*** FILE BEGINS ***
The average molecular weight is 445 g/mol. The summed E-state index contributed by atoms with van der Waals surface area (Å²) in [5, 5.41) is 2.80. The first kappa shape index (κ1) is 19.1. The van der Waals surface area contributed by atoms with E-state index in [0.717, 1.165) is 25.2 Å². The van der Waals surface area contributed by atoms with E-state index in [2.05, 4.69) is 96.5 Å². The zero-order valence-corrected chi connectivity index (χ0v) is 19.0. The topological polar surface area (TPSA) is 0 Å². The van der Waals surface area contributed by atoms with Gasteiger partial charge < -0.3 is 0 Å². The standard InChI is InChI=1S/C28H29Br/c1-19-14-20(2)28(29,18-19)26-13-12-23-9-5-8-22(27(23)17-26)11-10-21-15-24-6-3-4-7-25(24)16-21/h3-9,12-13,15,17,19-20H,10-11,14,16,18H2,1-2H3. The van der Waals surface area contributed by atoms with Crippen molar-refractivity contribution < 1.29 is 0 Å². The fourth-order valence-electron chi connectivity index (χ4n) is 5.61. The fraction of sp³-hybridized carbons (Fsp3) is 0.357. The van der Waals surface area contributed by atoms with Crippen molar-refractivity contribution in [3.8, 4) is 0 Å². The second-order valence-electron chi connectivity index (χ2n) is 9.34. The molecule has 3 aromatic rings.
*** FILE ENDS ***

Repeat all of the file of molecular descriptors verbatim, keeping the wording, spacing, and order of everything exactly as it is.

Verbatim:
The average molecular weight is 445 g/mol. The summed E-state index contributed by atoms with van der Waals surface area (Å²) in [5, 5.41) is 2.80. The first kappa shape index (κ1) is 19.1. The van der Waals surface area contributed by atoms with E-state index in [0.717, 1.165) is 25.2 Å². The van der Waals surface area contributed by atoms with E-state index in [2.05, 4.69) is 96.5 Å². The zero-order valence-corrected chi connectivity index (χ0v) is 19.0. The topological polar surface area (TPSA) is 0 Å². The van der Waals surface area contributed by atoms with Gasteiger partial charge < -0.3 is 0 Å². The standard InChI is InChI=1S/C28H29Br/c1-19-14-20(2)28(29,18-19)26-13-12-23-9-5-8-22(27(23)17-26)11-10-21-15-24-6-3-4-7-25(24)16-21/h3-9,12-13,15,17,19-20H,10-11,14,16,18H2,1-2H3. The van der Waals surface area contributed by atoms with Crippen molar-refractivity contribution < 1.29 is 0 Å². The fourth-order valence-electron chi connectivity index (χ4n) is 5.61. The fraction of sp³-hybridized carbons (Fsp3) is 0.357. The van der Waals surface area contributed by atoms with Crippen molar-refractivity contribution in [3.8, 4) is 0 Å². The second-order valence-electron chi connectivity index (χ2n) is 9.34. The molecule has 3 aromatic rings.